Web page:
Douglas R. Dechow remembers in an excerpt from Generation Space:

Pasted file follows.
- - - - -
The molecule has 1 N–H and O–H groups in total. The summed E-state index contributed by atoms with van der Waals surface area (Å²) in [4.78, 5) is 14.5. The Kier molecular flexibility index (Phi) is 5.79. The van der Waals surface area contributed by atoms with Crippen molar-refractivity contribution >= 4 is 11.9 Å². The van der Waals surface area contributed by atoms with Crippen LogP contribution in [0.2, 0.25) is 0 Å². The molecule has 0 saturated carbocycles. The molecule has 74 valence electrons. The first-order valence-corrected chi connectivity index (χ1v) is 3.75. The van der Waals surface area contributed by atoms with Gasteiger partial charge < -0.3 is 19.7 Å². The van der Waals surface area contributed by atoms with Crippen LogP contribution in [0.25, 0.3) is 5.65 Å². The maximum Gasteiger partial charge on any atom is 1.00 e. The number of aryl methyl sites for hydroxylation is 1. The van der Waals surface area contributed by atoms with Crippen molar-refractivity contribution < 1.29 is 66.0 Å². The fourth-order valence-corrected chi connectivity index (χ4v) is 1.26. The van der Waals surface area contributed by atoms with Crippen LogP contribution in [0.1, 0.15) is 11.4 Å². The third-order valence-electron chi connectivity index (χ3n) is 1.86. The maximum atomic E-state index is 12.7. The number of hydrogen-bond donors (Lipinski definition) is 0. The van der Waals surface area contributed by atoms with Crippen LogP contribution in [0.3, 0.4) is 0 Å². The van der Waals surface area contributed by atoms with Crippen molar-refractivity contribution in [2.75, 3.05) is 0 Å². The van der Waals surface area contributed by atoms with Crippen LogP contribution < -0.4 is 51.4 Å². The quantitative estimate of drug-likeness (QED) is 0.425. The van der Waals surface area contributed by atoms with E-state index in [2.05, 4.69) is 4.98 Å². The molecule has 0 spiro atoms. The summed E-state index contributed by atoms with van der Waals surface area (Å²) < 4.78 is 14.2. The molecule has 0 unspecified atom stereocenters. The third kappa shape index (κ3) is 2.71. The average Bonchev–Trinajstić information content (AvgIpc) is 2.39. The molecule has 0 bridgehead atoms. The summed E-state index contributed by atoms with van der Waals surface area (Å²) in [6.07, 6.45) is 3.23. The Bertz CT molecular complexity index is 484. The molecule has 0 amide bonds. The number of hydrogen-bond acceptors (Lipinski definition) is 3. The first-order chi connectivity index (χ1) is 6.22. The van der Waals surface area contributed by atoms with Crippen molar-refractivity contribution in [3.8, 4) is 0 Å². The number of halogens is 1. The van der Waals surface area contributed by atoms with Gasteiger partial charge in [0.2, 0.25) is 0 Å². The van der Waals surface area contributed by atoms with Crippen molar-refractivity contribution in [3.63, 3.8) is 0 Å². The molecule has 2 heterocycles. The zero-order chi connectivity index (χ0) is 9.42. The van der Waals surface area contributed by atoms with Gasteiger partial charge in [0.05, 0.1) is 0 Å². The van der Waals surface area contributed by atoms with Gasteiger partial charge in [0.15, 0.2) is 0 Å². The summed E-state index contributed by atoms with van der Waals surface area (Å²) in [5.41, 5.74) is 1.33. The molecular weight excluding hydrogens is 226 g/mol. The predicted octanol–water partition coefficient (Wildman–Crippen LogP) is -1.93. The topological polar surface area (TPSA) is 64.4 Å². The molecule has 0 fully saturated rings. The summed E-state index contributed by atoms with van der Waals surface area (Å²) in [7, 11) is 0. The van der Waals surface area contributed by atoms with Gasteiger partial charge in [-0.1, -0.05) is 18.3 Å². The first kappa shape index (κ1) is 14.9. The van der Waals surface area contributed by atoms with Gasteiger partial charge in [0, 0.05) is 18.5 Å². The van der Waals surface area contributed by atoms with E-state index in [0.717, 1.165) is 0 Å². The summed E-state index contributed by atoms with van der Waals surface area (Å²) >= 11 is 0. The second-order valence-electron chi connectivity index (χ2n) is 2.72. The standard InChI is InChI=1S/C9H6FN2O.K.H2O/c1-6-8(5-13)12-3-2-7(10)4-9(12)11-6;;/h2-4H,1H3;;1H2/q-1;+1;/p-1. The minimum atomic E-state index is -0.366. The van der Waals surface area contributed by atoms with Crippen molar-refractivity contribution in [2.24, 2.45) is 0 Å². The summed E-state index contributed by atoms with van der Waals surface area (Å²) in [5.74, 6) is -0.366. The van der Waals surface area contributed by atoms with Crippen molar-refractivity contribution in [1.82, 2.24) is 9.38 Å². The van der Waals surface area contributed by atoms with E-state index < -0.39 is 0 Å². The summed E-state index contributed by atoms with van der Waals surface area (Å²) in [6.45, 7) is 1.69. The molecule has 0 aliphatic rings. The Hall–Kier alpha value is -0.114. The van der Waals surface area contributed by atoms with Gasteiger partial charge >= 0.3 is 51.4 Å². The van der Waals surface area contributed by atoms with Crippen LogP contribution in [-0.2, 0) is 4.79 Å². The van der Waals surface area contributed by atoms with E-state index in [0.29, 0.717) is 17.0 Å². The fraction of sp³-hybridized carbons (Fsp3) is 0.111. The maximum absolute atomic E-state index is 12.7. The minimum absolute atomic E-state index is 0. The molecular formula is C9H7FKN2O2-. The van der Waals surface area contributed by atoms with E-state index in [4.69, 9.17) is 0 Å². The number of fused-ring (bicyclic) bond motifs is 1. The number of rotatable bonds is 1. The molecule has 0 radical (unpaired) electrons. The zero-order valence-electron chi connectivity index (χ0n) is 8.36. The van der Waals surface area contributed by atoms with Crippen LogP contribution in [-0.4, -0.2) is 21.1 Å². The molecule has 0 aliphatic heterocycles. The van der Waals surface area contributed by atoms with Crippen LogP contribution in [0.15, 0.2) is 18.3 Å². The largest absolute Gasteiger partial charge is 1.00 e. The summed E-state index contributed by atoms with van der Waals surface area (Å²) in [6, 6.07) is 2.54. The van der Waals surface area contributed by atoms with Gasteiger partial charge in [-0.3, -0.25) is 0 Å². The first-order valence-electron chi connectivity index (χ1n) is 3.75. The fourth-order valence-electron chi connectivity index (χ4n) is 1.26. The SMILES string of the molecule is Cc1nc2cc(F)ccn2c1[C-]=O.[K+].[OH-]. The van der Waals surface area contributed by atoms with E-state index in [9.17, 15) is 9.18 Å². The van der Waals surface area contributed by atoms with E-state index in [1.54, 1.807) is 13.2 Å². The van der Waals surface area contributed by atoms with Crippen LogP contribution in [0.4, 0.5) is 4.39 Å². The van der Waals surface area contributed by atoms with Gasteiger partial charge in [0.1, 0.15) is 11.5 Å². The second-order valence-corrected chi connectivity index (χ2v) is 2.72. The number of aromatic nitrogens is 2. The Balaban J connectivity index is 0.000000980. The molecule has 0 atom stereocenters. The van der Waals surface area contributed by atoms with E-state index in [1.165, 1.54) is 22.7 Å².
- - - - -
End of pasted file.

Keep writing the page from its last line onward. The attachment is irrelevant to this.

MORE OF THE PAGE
My first conscious memory: a flickering image of a single man clambering down the ladder of an insect-like spaceship and planting his oversized boots on the Moon, with the deep black of the universe beyond the white spacesuit. Now in my late forties, I wasn’t yet three years old when Apollo 11 made it to the Moon on Sunday, July 20, 1969. My mother had plunked me in front of the family television set in the den that would become my bedroom a few years later. I sat in the middle of the carpeted floor with my parents, one of them cradling my brother behind me on the green upholstered couch, to watch the event along with an estimated five hundred million other viewers worldwide. Somehow, I knew that the hazy black-and-white images of two men in gleaming spacesuits were important. There were people inside those bulky, bouncing spacesuits; I listened to their crackling voices. The Moon seemed a place I might visit someday. Upon that image of the Moon landing, everything I have experienced and know has been built.